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Essanay Studios Fundraising Campaign Aims to Restore Film History Gem

By Adeshina Emmanuel | October 25, 2013 11:19am
Essanay Indiegogo Campaign
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Essanay Studios

UPTOWN — Gary Keller already has a plan to restore Essanay Studios — now he needs to find the money to do it.

The Essanay Film Manufacturing Company was a hotbed of early film talent and a premier movie studio with locations in Uptown and in California that produced hundreds of motion pictures from 1907-1917, in the heyday of the silent film era.

Charlie Chaplin's "His New Job," was shot and produced at the Chicago Essanay site in 1915, and he made a series of comedy shorts at both the Uptown studio and California location during a one-year contract with the company, which also produced "Broncho Billy," Westerns and helped launch the career of actress and fashionista Gloria Swanson.

 St. Augustine's College showed off plans for a $3 million renovation of Essanay Studios.
Essanay Silent Film Restoration
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The Uptown complex was designated a Chicago landmark in 1996 to commemorate its role in the history of the film industry.

Keller, vice president of Essanay Studios and strategic initiatives at St. Augustine College, is leading the charge to restore the diminished silent film studio complex at 1333-1345 W. Argyle St., on the college's campus on a quiet street in Uptown.

Most of the complex has been converted into classrooms, but Studio A, Chaplin's personal workspace, is still intact, though dilapidated.

Keller, 49, said the complex will be reborn as a performance arts venue offering dance performances, live shows, hosting for private events and a space for community gatherings. It would also be a film production studio and education center focused on Chicago's role in the early film industry.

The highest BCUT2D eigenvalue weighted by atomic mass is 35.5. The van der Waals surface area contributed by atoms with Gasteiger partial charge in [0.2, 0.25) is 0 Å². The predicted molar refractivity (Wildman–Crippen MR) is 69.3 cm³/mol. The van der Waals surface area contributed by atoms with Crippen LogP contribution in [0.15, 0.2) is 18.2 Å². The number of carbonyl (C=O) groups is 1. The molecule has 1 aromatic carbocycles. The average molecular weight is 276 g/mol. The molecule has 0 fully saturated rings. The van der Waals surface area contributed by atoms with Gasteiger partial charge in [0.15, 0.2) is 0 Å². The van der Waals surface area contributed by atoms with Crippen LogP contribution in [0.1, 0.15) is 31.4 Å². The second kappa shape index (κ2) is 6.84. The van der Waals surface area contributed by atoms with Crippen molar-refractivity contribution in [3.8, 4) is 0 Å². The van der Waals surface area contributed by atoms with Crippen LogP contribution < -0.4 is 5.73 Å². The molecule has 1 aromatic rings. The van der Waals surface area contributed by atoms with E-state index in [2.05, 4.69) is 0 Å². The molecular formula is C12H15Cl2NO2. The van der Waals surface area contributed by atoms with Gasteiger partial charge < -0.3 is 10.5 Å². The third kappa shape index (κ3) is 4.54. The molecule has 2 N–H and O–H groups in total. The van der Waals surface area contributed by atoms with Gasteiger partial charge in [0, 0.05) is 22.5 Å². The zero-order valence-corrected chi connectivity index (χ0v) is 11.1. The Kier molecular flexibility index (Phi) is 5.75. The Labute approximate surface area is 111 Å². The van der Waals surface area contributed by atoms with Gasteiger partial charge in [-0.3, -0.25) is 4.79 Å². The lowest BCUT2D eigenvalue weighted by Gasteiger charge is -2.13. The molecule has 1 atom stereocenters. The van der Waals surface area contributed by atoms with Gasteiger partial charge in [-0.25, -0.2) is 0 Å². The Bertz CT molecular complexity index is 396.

Keller's vision of restoring Charlie Chaplin's old stomping grounds is a $3 million dream and a two- to three-year mission. Phase one is a $250,000 first step aimed at restoring Essanay's terra cotta entrance on Argyle.

When revelers dressed as Essanay characters enter the complex for a masquerade ball this Saturday, their $200 ticket will go toward the effort. So will whatever funds Keller can cull through his other fundraising vehicles, including a crowdsourcing campaign via Indiegogo, and any money he can get from the $750,000 in grants he said he's applied for.

"The next phase is to really build stronger ties to leadership within the film community on the West Coast and the silent film community internationally, because there's a very large international movement, very interested in the history of film," he said.

Keller, who lives in Douglas Park on the South Side, said that the revamped film studio could boost Chicago tourism.

For Chicago to "achieve its full potential in tourism, it needs to be able to develop new attractions," and Essanay could be one of those attractions, he said.

"The fact that Chicago was the birthplace and the center of the film industry before Hollywood isn't told," Keller said. "And most people don't know we have one of the last remaining silent film studios."

Keller isn't alone in his crusade. He's working with 40 people in the film, digital media and business world to make his dream a reality.

One of those supporters is Chuck Stepner, a former NBC executive who produced the 1991 Emmy Awards and won an Emmy himself for producing the show "One to Grow On." Stepner, who is in his late 60s, helped create the Indiegogo campaign.

He said the restoration "is such a worthy project," and will bring a lot more excitement to "a residential block that you wouldn't drive down unless you had to see somebody."

Ellen Szalinski is a 51-year-old Uptown resident and self-declared "Charlie Chaplin aficionado" who lives next door to Essanay. Szalinski, who plans to dress as Chaplin at the masquerade ball Saturday, recently learned about the project and approached Keller to see how her background in fundraising and communications could potentially help the project.

She has a particularly soft spot for "The Little Tramp," one of Chaplin's most-loved characters.

She sees the character as a shabby but gentlemanly little guy who gets kicked around a lot but is resourceful, creative and holds himself to high-class standards — with an almost blind optimism that better times are just around the corner.

The character is "Uptown's mascot," she said, explaining that she sees a lot of people in Uptown who "are the underdog characters, down and out on their luck."

"But I guess like the little tramp and this old dusty space at Essanay, they've got a lot of life in them, and will fight for their sunny day," she said.